Flying to Newcastle for a two-day workshop may seem an extravagant use of research time but this AHRC-funded workshop (organised by Laura Hutchinson and André Keil of University of Northumbria) promised to investigate issues around the digital humanities, to do with archives, text, image, data and metadata, and examine a number of innovative projects into the bargain. Speakers, including a Medieval scholar, a social media maven, community organisers and university- and museum-based IT consultants, were to discuss the implications of: putting archives online; striving for web- and museum-based interactivity; and crowd-sourcing projects that link institutions with volunteers.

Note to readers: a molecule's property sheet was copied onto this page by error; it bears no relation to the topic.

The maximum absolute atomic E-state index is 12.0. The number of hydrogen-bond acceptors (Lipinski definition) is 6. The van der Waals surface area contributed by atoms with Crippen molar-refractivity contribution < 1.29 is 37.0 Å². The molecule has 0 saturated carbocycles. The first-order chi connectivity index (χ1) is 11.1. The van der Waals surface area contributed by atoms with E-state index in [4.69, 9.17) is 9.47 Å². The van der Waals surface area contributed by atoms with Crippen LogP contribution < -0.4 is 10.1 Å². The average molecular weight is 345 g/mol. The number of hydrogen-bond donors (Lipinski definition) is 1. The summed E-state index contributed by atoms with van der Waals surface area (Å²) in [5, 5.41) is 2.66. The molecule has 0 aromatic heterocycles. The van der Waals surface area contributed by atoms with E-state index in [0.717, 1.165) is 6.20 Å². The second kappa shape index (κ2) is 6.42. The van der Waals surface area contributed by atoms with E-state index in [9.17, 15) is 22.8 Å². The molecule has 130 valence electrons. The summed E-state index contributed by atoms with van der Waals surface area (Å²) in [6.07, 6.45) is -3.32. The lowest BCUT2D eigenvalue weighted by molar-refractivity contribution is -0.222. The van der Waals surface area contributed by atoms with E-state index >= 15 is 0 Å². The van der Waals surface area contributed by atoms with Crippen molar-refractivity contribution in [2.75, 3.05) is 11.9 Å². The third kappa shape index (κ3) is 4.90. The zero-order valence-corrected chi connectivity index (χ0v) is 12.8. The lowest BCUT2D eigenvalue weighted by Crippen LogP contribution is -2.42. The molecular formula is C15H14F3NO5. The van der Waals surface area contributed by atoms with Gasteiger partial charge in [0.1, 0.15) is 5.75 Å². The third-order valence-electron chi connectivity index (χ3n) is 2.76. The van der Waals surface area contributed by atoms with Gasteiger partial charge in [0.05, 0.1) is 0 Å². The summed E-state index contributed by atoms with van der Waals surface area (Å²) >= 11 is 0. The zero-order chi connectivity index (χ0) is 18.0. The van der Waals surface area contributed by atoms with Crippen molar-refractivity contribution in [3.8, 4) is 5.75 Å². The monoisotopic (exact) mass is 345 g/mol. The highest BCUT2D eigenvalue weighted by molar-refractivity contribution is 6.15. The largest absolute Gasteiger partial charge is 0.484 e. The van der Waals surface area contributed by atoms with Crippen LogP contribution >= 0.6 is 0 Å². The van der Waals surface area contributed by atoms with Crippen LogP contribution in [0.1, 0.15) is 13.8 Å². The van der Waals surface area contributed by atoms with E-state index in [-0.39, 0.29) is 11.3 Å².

The event spotlit concerns around digital and online cultural activity that will now inform my museum-based research. Delegates voiced concerns about unfamiliar material. Text-based historians, comfortable working with online resources be they newspaper archives or scanned records, admitted to lacking confidence when it came to image-based documentation. But there also seems to be a (conspicuous) lack of art- and design-led projects within this digital arena, perhaps because historians with those prefixes prefer to interact with objects and images, offline.